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GM Shadow Day - A Firsthand Account

Michael Dobson
SEPTA Senior Operations Planner

If you think you'd like to be the SEPTA General Manager some day because the job might be easy, I'm here to tell you to think again.

On Thursday, June 28, I was fortunate enough to be selected to "shadow" General Manager Joe Casey for the day. It was an unprecedented opportunity for an employee to observe exactly what our General Manager does on a typical work day. I was granted open and unrestricted access to not only Mr. Casey's schedule and duties, but also to how SEPTA operates on a daily basis at the highest management levels. When the day was over, I was impressed with not only the pace and occasionally intimidating "The Buck Stops Here" responsibility of the G.M., I was equally impressed with the personal degree of consideration and unique philosophy that Mr. Casey brings to the job.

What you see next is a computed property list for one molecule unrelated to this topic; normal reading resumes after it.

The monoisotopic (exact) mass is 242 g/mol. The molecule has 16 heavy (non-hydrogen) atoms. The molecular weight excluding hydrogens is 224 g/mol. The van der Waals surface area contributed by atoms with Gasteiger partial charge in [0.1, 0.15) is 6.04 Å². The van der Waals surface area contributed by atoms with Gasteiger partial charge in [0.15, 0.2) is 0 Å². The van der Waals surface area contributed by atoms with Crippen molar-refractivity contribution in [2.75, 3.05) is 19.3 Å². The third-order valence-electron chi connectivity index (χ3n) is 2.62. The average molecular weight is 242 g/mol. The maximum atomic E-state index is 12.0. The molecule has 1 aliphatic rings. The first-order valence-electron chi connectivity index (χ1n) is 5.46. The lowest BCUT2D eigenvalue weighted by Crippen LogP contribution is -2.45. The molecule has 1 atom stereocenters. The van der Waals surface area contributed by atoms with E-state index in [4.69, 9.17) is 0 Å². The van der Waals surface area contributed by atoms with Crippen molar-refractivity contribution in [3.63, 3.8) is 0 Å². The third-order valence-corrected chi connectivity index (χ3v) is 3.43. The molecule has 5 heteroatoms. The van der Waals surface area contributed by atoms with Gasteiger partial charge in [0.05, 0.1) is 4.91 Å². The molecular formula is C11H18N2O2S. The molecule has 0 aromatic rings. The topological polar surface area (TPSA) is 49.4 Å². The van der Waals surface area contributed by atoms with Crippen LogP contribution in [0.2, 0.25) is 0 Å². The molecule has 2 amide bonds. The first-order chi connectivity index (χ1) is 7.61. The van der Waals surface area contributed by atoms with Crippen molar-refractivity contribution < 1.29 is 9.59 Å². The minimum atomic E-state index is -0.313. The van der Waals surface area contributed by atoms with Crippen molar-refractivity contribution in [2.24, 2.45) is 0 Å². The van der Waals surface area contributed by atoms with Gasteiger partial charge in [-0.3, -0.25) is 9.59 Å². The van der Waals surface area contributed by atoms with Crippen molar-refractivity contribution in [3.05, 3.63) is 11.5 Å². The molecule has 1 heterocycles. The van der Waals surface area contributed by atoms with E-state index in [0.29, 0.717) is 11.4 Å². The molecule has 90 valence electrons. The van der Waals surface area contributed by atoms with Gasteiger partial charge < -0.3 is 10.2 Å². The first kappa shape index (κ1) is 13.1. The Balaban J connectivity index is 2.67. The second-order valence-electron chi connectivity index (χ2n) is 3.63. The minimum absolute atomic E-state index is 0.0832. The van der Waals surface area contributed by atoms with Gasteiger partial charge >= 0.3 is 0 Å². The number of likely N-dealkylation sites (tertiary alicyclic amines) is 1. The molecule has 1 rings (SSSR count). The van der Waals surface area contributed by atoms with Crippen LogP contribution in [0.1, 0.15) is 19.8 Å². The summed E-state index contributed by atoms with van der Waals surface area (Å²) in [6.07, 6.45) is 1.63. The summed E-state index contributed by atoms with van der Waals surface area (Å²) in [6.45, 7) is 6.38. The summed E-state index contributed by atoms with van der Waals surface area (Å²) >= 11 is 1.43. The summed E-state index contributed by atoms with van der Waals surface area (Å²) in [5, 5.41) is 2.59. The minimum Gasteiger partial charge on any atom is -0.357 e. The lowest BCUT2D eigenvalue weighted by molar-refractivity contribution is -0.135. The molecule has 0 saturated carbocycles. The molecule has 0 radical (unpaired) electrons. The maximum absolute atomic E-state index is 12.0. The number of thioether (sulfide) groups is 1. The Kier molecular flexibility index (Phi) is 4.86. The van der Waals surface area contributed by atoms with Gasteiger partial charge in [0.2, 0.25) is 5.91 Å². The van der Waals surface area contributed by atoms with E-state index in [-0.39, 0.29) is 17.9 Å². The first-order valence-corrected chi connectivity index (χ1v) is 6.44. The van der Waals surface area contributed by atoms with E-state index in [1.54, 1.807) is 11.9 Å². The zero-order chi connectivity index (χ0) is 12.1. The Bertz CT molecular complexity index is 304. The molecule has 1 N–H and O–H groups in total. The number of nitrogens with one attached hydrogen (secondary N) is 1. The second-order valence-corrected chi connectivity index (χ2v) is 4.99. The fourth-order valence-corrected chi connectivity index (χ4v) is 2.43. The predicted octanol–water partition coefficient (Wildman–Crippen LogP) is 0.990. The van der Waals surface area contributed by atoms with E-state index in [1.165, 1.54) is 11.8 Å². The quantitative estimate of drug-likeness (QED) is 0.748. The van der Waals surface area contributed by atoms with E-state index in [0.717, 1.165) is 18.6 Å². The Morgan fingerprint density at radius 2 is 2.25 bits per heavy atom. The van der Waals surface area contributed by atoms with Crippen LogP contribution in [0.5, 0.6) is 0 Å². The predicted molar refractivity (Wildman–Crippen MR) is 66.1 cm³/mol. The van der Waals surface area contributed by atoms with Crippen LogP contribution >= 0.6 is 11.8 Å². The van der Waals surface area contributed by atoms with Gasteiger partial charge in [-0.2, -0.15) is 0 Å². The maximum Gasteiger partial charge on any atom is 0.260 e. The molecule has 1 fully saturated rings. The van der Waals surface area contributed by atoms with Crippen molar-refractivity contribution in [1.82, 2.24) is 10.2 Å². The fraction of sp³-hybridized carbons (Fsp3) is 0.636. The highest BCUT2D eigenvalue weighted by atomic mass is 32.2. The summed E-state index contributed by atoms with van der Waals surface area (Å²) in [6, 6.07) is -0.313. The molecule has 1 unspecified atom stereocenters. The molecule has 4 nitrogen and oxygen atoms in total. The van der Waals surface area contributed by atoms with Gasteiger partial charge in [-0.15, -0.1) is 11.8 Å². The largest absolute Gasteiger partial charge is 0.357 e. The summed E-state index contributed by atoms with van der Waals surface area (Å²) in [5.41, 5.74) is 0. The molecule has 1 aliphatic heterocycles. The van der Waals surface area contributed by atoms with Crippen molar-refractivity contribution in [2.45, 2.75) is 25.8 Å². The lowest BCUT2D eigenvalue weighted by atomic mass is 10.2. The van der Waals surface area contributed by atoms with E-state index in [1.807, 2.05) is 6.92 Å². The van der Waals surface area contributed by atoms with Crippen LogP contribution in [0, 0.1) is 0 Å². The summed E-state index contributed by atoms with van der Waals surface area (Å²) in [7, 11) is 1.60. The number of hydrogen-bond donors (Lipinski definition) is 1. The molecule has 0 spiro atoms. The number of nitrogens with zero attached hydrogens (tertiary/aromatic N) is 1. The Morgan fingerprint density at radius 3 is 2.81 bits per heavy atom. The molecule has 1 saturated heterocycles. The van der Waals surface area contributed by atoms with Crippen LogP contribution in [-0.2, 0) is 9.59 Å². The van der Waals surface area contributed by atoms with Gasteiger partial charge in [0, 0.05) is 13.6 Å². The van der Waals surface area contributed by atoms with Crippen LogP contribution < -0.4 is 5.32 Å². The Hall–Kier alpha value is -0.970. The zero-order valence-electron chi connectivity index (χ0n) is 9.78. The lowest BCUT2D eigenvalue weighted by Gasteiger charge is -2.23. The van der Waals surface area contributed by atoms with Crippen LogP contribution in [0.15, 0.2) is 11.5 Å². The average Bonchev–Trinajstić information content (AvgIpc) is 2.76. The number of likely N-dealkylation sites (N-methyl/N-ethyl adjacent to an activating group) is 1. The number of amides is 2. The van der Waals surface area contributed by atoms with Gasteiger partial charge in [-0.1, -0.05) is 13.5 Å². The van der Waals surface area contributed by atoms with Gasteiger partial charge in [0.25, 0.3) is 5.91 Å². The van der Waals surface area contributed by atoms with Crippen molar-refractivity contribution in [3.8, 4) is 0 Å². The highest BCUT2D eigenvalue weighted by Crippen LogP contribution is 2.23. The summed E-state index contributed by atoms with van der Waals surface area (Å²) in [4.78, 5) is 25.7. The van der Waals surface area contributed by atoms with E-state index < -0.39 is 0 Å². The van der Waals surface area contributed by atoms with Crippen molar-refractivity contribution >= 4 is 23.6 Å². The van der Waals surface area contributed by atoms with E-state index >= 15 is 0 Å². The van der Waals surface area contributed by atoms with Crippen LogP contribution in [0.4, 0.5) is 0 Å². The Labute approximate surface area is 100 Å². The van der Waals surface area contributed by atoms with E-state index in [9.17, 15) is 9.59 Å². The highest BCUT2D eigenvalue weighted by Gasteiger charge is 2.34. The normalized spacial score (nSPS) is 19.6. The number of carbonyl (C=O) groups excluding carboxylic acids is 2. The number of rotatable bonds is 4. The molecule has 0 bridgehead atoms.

Since the monthly public Board meeting was slated for that day, Mr. Casey's schedule included several items directly related to the 3 p.m. public meeting. After a brief and informal greeting in his office, Mr. Casey and I, along with the AGM of Public and Government Affairs, Fran Kelly, headed to the G.M. Team meeting where, for about 40 minutes, several administrative and operational items were discussed.

After the Team meeting, Mr. Casey and I met with Board Chairman Pat Deon to discuss the afternoon's Board meeting. In a candid and no-nonsense fashion, Chairman Deon shared his thoughts on several subjects and predicted that the Board meeting would go smoothly since all the administrative matters had been resolved at last week's Administrative Committee session.